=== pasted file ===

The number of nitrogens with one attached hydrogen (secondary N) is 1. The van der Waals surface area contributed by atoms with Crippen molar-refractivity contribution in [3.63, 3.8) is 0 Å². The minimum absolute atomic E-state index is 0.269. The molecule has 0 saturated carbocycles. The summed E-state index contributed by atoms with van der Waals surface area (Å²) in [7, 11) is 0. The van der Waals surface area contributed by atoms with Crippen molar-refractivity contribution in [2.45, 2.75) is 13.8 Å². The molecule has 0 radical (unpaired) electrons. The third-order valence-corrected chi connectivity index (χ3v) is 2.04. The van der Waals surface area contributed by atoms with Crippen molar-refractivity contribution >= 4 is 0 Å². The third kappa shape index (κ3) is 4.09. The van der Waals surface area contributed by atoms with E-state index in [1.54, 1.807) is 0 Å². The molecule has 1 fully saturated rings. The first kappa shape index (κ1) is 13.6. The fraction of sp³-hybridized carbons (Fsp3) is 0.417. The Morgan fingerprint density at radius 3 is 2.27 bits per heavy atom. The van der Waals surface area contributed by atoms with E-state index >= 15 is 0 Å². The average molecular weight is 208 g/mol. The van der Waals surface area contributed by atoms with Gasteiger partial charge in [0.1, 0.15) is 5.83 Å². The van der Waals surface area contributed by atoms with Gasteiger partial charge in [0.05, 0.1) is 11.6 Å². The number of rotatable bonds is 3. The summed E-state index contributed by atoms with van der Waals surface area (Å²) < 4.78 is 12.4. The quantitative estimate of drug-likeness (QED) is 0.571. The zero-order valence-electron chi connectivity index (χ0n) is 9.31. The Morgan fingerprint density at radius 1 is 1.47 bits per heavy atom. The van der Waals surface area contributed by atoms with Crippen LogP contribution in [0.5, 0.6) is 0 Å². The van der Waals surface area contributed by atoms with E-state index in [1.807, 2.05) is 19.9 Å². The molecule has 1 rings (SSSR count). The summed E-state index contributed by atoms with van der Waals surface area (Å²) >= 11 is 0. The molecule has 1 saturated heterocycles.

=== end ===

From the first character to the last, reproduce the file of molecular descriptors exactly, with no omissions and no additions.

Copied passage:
The number of nitrogens with one attached hydrogen (secondary N) is 1. The van der Waals surface area contributed by atoms with Crippen molar-refractivity contribution in [3.63, 3.8) is 0 Å². The minimum absolute atomic E-state index is 0.269. The molecule has 0 saturated carbocycles. The summed E-state index contributed by atoms with van der Waals surface area (Å²) in [7, 11) is 0. The van der Waals surface area contributed by atoms with Crippen molar-refractivity contribution in [2.45, 2.75) is 13.8 Å². The molecule has 0 radical (unpaired) electrons. The third-order valence-corrected chi connectivity index (χ3v) is 2.04. The van der Waals surface area contributed by atoms with Crippen molar-refractivity contribution >= 4 is 0 Å². The third kappa shape index (κ3) is 4.09. The van der Waals surface area contributed by atoms with E-state index in [1.54, 1.807) is 0 Å². The molecule has 1 fully saturated rings. The first kappa shape index (κ1) is 13.6. The fraction of sp³-hybridized carbons (Fsp3) is 0.417. The Morgan fingerprint density at radius 3 is 2.27 bits per heavy atom. The van der Waals surface area contributed by atoms with E-state index >= 15 is 0 Å². The average molecular weight is 208 g/mol. The van der Waals surface area contributed by atoms with Gasteiger partial charge in [0.1, 0.15) is 5.83 Å². The van der Waals surface area contributed by atoms with Gasteiger partial charge in [0.05, 0.1) is 11.6 Å². The number of rotatable bonds is 3. The summed E-state index contributed by atoms with van der Waals surface area (Å²) < 4.78 is 12.4. The quantitative estimate of drug-likeness (QED) is 0.571. The zero-order valence-electron chi connectivity index (χ0n) is 9.31. The Morgan fingerprint density at radius 1 is 1.47 bits per heavy atom. The van der Waals surface area contributed by atoms with Crippen LogP contribution in [0.5, 0.6) is 0 Å². The van der Waals surface area contributed by atoms with E-state index in [1.807, 2.05) is 19.9 Å². The molecule has 1 rings (SSSR count). The summed E-state index contributed by atoms with van der Waals surface area (Å²) >= 11 is 0. The molecule has 1 saturated heterocycles.